Mannequins and Poolies

Reads: 71  | Likes: 1  | Shelves: 0  | Comments: 0

  • Facebook
  • Twitter
  • Reddit
  • Pinterest
  • Invite

Status: Finished  |  Genre: Young Adult  |  House: Booksie Classic

Rich and poor teenagers collide on the deck of a country club pool. They find out first impressions don’t tell the whole story.

July 11, 2018 – Glenview, Illinois, USA

The Meadowbrook Country Club parking lot rarely saw drama.  Politeness and constrained driving were the norm.  So when a BMW filled with teenage girls almost collided with a club employee on a bicycle, the skidding tires caught lots of attention from members arriving for midweek brunch.

Zach Dabrowski was riding the bike that came within inches of being mangled.  He should have been easy to see.  He wore red lifeguard shorts and a white tank top.  A few moments after the near collision, after Zach had taken a few breaths and realized he was unhurt, he leaned over and banged on the BMW’s hood.

“Watch out!  You almost killed me!” Zach yelled, glaring at the girls in the car.

Valeria, who was behind the wheel, sat frozen with shock and embarrassment.  She and her friends were in casual swimwear and anticipating the country club’s pool deck.  They were not looking for a confrontation.  Valeria was happy to stay quiet and hope that Zach simply pedaled away after blowing off some steam.  But Megan, sitting next to her, took personally Zach’s pounding on the BMW.

“Keep your hands off the car!” Megan yelled out her window.

“I’ll touch it if I want!” Zach yelled back.

“You better chill out or I’ll call security!”

“Go ahead.  I’m friends with the guys in security.”

“Why am I not surprised?  Just move already so you’re not late for your stupid job.”

Zach and Megan exchanged angry gestures until he stuck his foot on the BMW’s bumper and kicked away, rolling toward the country club’s outdoor pool.  Under his breath, he cursed the girls for being so selfish and brainless.  They were perfect examples of the club members he liked to call “mannequins”.  They laid around all day, useless and thoughtless, like pieces of plastic.

Inside the BMW, Megan turned to Valeria and noticed she was still shaken up.  “Don’t worry about it, Val.  You didn’t hit him.”

“I don’t know what happened.  I wasn’t going very fast.  Suddenly he was right in front of me.”

“It’s not your fault.  He should have been paying closer attention,” said Cassidy from the backseat.  “Don’t let him bother you.  He can’t do anything.  You know he’s only a poolie.”

“Poolie” was the term the girls liked to use for the young country club employees who showed up in the summer to clean the pool and mow the lawns.  Valeria took a deep breath to calm down and then steered the BMW into an open parking spot.

Zach left his bike near the iron fence that surrounded the entire pool complex.  He walked into the small office reserved for the lifeguards and greeted the head guard who had been there since very early in the morning.

“Anything weird today?” asked Zach.

“Same old stuff,” replied the other guard.

Zach grabbed a whistle and life preserver and headed for the first stop in the chair rotation.  He had been doing the job for three summers and knew the routine well.  When he reached the tall chair closest to the deep end of the main pool, he waited for the guard sitting in the chair to climb down.  Then he climbed up while keeping his eyes on the water below.  In fifteen minutes, he would rotate to the chair on the shallow side of the main pool and after that to the spots next to the wading pool.  Then he would get a break before doing it all again.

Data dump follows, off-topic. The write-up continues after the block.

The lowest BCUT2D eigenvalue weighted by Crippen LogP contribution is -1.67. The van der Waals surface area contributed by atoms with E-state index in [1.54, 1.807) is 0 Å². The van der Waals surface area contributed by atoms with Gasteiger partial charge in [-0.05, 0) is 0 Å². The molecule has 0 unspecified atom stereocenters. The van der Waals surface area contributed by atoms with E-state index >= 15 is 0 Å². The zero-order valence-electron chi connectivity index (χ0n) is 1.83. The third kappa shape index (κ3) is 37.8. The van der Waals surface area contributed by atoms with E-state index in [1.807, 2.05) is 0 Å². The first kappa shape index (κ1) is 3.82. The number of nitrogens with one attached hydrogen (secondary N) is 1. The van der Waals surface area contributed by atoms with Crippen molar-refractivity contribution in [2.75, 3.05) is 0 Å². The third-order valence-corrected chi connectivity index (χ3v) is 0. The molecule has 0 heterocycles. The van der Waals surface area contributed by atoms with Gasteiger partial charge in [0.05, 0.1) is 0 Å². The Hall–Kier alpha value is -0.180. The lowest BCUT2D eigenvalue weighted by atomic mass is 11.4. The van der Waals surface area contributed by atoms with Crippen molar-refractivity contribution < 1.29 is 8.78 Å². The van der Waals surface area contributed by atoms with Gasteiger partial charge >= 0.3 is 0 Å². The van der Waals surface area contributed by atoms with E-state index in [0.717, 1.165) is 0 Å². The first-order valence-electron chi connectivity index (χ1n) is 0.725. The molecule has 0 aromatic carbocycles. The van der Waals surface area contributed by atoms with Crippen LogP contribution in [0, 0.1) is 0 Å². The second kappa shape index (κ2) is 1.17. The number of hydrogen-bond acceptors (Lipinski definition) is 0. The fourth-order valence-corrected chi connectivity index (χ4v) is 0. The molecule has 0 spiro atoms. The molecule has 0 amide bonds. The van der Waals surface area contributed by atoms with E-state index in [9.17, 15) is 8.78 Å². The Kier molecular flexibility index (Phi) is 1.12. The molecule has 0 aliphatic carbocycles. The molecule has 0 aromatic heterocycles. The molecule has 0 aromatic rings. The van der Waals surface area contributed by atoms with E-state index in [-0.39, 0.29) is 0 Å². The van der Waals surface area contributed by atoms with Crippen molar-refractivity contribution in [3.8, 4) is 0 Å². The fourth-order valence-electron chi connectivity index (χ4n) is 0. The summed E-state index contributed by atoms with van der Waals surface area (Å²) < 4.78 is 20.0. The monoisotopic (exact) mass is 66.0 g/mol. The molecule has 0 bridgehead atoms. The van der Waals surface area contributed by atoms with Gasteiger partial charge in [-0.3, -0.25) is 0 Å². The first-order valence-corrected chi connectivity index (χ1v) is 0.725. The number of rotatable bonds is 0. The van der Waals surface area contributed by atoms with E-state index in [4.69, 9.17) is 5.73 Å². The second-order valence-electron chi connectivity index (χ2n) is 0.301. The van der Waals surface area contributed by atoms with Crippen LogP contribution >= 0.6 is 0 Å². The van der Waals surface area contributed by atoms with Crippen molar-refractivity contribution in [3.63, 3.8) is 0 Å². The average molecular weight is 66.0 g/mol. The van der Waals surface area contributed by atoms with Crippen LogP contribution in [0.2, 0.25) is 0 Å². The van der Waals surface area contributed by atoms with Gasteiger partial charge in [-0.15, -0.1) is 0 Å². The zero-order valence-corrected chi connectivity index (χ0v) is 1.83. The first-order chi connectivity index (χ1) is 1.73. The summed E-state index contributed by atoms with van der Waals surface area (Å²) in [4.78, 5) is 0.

The sun was bright and hot.  The tall chair came equipped with a shade umbrella and Zach leaned so that he was mostly covered.  He was primarily there as a nanny to make sure kids did not act stupid or dangerous on the diving boards.  He blew his whistle occasionally to remind them he was watching.  The hardest part of the job was not falling asleep.  That was the reason for the position switch every fifteen minutes.  Jumping in the water was rare.  Rescues happened maybe twice during the entire summer.

From his vantage point in the chair, Zach had a good view of all the swimmers and those who were there to simply lay in the sun.  He spotted Valeria, Megan, and Cassidy in three lounge chairs between the main and wading pools.  That was their usual spot.  The only time they moved was to order food and charge it to their parents’ accounts.  Sometimes they walked around to show off their tans or say hi to other mannequins.  Zach and the other lifeguards never worried about them because they avoided getting wet the same way they avoided work.

Down on the pool deck, Valeria had positioned her chair to the perfect angle.  Through her sunglasses, she had a good view of the water and the entrance gate.  Megan was just returning from a trip to the concession stand.

“They’re out of Diet Coke right now,” Megan announced.  “Since we said we aren’t supposed to be drinking our calories, I brought us some waters instead.”  She passed around the water bottles.

“They’re only out of Diet Coke or is the whole machine broken?” asked Cassidy.

“I dunno.  You can ask them yourself,” replied Megan.  She gestured toward the earbuds Valeria was wearing.  “What are you listening to?”

“Just some music.  New stuff.  We can share if you want.”

Megan shook her head like she was not interested.  Valeria closed her eyes and enjoyed the feeling of the warm sun on her arms and legs.  This was probably her favorite place in the entire world.  She loved the smell of the flowers and the pool water and how hummingbirds buzzed over her head.  She loved lying next to Megan and Cassidy and how they could share anything that came to mind.  They talked about parents and clothes, food and movies.  There was no pressure.  Everyone around her was beautiful, or at least trying to be beautiful.  If the rest of Valeria’s life could be spent like summers at the country club, she would be content. 

Valeria was laughing at something on Cassidy’s phone when Zach rotated to the lifeguard station closest to the wading pool.  He strolled slowly in his flipflops, glancing between the water and the girls on the lounge chairs.  His eyes lingered noticeably on Valeria.  When he was close enough to hear, Megan called in Valeria’s direction.

“Val, he’s staring again.  That poolie definitely has a thing for you.”

Zach instantly looked away and pretended not to hear.

Valera had to say something in return, so she replied to Megan with, “Creepy.  As if he has a chance with me.” 

Zach heard Valeria but he did not flinch.  He casually continued through the exchange at the next poolside chair.  Then he sat mostly facing away from the girls.  It was true that he had been eyeing Valeria.  She was cute and had a nice shape.  He liked her brown eyes and bright teeth.  Sometimes he thought she might not be as brainless as the other mannequins, but her latest reaction proved it was not true.  Not to mention that she had almost run him over without even thinking of an apology.  His years at the country club had taught him he did not want to get mixed up girls like her.